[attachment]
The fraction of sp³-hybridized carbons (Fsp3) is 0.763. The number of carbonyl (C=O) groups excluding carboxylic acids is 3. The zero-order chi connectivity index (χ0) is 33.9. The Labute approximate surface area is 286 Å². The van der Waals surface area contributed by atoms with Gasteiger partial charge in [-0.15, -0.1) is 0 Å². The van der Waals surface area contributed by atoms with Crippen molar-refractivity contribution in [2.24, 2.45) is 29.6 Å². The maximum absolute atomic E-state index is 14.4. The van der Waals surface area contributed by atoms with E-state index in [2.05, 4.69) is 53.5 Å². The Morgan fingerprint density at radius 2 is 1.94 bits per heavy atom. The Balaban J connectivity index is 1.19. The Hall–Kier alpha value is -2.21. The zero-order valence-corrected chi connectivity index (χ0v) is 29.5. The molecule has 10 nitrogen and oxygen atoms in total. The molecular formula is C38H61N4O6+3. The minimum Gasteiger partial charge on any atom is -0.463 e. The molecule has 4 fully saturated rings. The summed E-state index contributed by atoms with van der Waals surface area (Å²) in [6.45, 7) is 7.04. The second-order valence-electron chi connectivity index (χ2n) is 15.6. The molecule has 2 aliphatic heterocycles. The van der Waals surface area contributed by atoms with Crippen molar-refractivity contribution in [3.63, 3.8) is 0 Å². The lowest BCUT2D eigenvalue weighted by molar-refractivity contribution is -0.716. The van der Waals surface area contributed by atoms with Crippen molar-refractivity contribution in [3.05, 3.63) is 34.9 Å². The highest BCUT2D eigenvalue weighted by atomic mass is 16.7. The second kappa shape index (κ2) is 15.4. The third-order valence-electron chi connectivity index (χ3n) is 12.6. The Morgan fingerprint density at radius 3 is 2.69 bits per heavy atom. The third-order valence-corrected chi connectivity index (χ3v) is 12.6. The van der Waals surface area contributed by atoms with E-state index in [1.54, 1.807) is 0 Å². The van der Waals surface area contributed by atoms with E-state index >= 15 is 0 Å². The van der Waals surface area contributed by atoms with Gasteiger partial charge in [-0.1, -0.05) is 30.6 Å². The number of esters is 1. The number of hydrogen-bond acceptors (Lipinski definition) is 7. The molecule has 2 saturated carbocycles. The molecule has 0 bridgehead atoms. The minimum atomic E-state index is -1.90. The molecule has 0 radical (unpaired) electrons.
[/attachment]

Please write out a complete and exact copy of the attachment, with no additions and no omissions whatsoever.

The fraction of sp³-hybridized carbons (Fsp3) is 0.763. The number of carbonyl (C=O) groups excluding carboxylic acids is 3. The zero-order chi connectivity index (χ0) is 33.9. The Labute approximate surface area is 286 Å². The van der Waals surface area contributed by atoms with Gasteiger partial charge in [-0.15, -0.1) is 0 Å². The van der Waals surface area contributed by atoms with Crippen molar-refractivity contribution in [2.24, 2.45) is 29.6 Å². The maximum absolute atomic E-state index is 14.4. The van der Waals surface area contributed by atoms with E-state index in [2.05, 4.69) is 53.5 Å². The Morgan fingerprint density at radius 2 is 1.94 bits per heavy atom. The Balaban J connectivity index is 1.19. The Hall–Kier alpha value is -2.21. The zero-order valence-corrected chi connectivity index (χ0v) is 29.5. The molecule has 10 nitrogen and oxygen atoms in total. The molecular formula is C38H61N4O6+3. The minimum Gasteiger partial charge on any atom is -0.463 e. The molecule has 4 fully saturated rings. The summed E-state index contributed by atoms with van der Waals surface area (Å²) in [6.45, 7) is 7.04. The second-order valence-electron chi connectivity index (χ2n) is 15.6. The molecule has 2 aliphatic heterocycles. The van der Waals surface area contributed by atoms with Crippen molar-refractivity contribution in [3.63, 3.8) is 0 Å². The lowest BCUT2D eigenvalue weighted by molar-refractivity contribution is -0.716. The van der Waals surface area contributed by atoms with Crippen molar-refractivity contribution in [3.05, 3.63) is 34.9 Å². The highest BCUT2D eigenvalue weighted by atomic mass is 16.7. The second kappa shape index (κ2) is 15.4. The third-order valence-electron chi connectivity index (χ3n) is 12.6. The Morgan fingerprint density at radius 3 is 2.69 bits per heavy atom. The third-order valence-corrected chi connectivity index (χ3v) is 12.6. The van der Waals surface area contributed by atoms with E-state index in [1.54, 1.807) is 0 Å². The van der Waals surface area contributed by atoms with E-state index >= 15 is 0 Å². The van der Waals surface area contributed by atoms with Gasteiger partial charge in [-0.1, -0.05) is 30.6 Å². The number of esters is 1. The number of hydrogen-bond acceptors (Lipinski definition) is 7. The molecule has 2 saturated carbocycles. The molecule has 0 bridgehead atoms. The minimum atomic E-state index is -1.90. The molecule has 0 radical (unpaired) electrons.